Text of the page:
What Is The Whole Blossoms Difference?

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At Whole Blossoms, we make every effort to bring you the finest quality flowers available from around the globe. Time and again our patrons wonder how we are different from their local florist or any other online stores. People say we have sensational roses; well, we can’t disagree with them as seeing is believing and we have 8 things that characterize us as different.

  1. Whole Blossoms offers a broad selection of flowers in different colors and varieties. Place an order of 6 dozen roses and you can see for yourself. If you compare us with others you’ll find that in another places the selection is limited compared to what we offer. We are also persistently on the lookout for new varieties to give you the most favorable flower shopping experience.

Continue reading “What Is The Whole Blossoms Difference?”

An Easy Step By Step Checklist To Help You Plan Your Wedding Flowers

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Planning a wedding?? The first thing you need is a checklist. Any bride-to-be would find it exciting to brainstorm some ideas, prepare a checklist and then methodically execute it. The contentment you feel when carrying out your checklist is rewarding and more than worthwhile. At Whole Blossoms we wish to go beyond your expectations and bring you the finest quality flowers from our farms from all around the globe. We are also realistic and would like to give you several helpful checklist ideas to let you think and plan in advance about your wedding flowers. It is always a great idea to prepare in advance as your wedding is going to be the most significant event of your life. Planning a dream wedding takes a lot of effort; nevertheless, if you plan in advance, it will be rather easy to work out your wedding flower ideas. Are you ready for the checklist? Here we go…

1 Year before the wedding date:

Step one is to start compiling a scrapbook of different varieties and colors of flowers that you would prefer for you big day, you can tear off pages from different wedding flower magazines, in addition to that you can also visit our website wwww.wholeblossoms.com and bookmark your desired flower options.

9 Months before the wedding date:

Once you have picked out your dress and the bridesmaids dresses, add a sample of both fabrics in your scrapbook to refer to while deciding colors for your flowers. You can also take assistance from us through our website; we’ll be more than happy to suggest which flowers will look good with the colors of your outfits.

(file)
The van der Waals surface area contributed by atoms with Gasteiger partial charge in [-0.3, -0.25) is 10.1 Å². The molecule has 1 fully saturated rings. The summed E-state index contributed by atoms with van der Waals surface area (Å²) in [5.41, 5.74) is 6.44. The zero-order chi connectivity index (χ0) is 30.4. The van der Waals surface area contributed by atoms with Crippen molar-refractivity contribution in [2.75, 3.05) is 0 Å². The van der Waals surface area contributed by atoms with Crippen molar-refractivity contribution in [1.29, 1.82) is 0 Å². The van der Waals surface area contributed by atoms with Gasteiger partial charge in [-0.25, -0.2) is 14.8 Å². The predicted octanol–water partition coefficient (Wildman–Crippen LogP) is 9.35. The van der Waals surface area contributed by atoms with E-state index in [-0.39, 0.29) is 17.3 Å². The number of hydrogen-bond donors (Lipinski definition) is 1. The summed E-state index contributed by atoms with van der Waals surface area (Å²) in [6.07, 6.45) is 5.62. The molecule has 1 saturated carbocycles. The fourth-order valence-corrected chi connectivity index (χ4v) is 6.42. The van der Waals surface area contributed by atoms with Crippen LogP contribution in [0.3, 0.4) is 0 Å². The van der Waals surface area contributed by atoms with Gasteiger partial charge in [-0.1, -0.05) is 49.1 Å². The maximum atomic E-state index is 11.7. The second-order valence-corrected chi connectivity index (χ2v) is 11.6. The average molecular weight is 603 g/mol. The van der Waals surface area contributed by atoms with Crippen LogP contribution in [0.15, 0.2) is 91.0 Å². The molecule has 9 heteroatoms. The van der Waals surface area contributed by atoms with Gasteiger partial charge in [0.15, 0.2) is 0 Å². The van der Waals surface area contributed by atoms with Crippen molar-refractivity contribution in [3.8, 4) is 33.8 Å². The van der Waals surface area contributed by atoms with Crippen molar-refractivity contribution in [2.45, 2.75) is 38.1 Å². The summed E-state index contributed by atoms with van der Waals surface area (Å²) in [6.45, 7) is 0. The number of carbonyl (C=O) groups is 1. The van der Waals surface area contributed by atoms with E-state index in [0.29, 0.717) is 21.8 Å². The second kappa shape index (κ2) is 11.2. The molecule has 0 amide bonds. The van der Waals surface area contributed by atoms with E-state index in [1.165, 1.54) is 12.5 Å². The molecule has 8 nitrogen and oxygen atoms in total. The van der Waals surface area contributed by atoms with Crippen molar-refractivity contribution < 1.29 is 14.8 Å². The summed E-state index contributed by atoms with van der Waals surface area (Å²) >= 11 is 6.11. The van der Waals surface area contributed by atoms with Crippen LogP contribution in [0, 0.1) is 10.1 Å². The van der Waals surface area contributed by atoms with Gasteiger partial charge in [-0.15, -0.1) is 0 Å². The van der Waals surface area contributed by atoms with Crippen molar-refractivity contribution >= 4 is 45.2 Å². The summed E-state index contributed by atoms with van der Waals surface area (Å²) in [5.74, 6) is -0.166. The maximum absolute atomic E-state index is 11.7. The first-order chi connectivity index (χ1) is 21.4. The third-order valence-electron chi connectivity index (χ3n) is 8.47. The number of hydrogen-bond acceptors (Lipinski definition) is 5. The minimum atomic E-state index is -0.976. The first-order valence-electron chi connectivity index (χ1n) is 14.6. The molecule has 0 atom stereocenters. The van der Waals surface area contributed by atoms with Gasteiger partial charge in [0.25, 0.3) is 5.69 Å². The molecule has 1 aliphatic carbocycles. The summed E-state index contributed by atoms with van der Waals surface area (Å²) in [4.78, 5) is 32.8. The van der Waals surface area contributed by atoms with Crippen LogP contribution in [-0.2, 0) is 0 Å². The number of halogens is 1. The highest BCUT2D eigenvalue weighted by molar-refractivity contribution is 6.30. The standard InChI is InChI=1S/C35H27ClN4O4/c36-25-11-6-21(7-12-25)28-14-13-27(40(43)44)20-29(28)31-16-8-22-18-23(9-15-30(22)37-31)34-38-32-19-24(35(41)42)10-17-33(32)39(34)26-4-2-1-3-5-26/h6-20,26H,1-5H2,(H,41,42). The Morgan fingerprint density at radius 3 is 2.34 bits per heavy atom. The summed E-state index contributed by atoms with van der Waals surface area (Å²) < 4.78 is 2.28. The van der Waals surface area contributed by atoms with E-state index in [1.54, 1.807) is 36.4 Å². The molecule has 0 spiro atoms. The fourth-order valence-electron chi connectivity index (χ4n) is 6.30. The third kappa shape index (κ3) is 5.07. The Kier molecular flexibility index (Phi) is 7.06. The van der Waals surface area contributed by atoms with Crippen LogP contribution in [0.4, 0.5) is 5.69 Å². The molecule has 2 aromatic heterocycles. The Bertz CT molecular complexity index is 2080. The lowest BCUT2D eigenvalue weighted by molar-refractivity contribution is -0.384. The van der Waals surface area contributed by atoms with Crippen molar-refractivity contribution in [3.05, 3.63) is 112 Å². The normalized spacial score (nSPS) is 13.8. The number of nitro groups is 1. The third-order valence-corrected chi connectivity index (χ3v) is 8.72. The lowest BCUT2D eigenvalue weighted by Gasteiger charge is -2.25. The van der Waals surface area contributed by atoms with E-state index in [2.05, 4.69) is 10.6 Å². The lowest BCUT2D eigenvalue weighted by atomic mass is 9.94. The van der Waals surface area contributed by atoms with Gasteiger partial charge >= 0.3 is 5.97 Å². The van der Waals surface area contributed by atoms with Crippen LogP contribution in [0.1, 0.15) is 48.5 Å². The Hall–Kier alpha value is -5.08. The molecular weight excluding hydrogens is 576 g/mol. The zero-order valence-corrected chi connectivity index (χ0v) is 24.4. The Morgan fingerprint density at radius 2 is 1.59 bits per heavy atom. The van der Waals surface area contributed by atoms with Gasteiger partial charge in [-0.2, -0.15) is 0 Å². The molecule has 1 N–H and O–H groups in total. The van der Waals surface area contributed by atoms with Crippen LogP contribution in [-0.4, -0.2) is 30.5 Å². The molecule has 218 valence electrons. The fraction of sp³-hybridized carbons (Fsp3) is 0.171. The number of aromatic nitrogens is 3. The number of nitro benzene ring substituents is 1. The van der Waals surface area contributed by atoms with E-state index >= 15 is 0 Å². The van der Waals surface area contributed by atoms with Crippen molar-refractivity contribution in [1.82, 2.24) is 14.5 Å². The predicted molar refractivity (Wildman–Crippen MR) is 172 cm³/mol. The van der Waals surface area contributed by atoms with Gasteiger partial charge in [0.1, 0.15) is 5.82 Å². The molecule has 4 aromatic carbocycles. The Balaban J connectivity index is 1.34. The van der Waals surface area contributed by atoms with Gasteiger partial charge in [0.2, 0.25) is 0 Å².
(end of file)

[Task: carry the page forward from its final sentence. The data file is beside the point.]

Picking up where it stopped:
6 Months before the wedding date:

Now that you have considered your flower options, finally it’s time to place your flower order, along with the total number of arrangements required.

3 Months before the wedding date:

Order your flowers over phone or online through our website. Share your delivery details considered necessary.

Below you can see another checklist to that can help you in tracking of all of the wedding flowers.

On the Wedding Day

Church Flowers

  • Entrance
  •  Columns
  •  Altar
  •  Civil Ceremony
  •  Pew-ends

Civil Ceremony

  • Entrance
  • Reception Flowers
  • Registrar’s Table

Reception Flowers

  • Entrance
  •  Top Table, Other Tables
  •  Pedestal Arrangements
  •  Cars/ Transport
  •  Wedding Cake

A Closer Look At Our Flowers From Ecuador

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Recently, I was able to travel to Ecuador to visit several of our farms and see for myself the climate and conditions for which our flowers grow in. The majestic Andes Mountains and fresh rain water overflowing from their towering mountain peaks into lush fertile valleys makes everything grow in a way you can’t find anywhere else. I took thousands of photos and hope to share a lot with you in upcoming articles and blogs. We are excited about our business and with confidence can say to you that you are getting the freshest flowers in the world. In the United States flowers have to grow seasonally in most areas, so the quantities and quality is somewhat limited. In Ecuador, which is on the equator, has a climate that never changes, is consistent and can produce the freshest flowers you can ever imagine.  I took this trip so I could see for myself how our flowers are produced, not to mention the feel of the atmosphere, which is tremendous. Continue reading “A Closer Look At Our Flowers From Ecuador”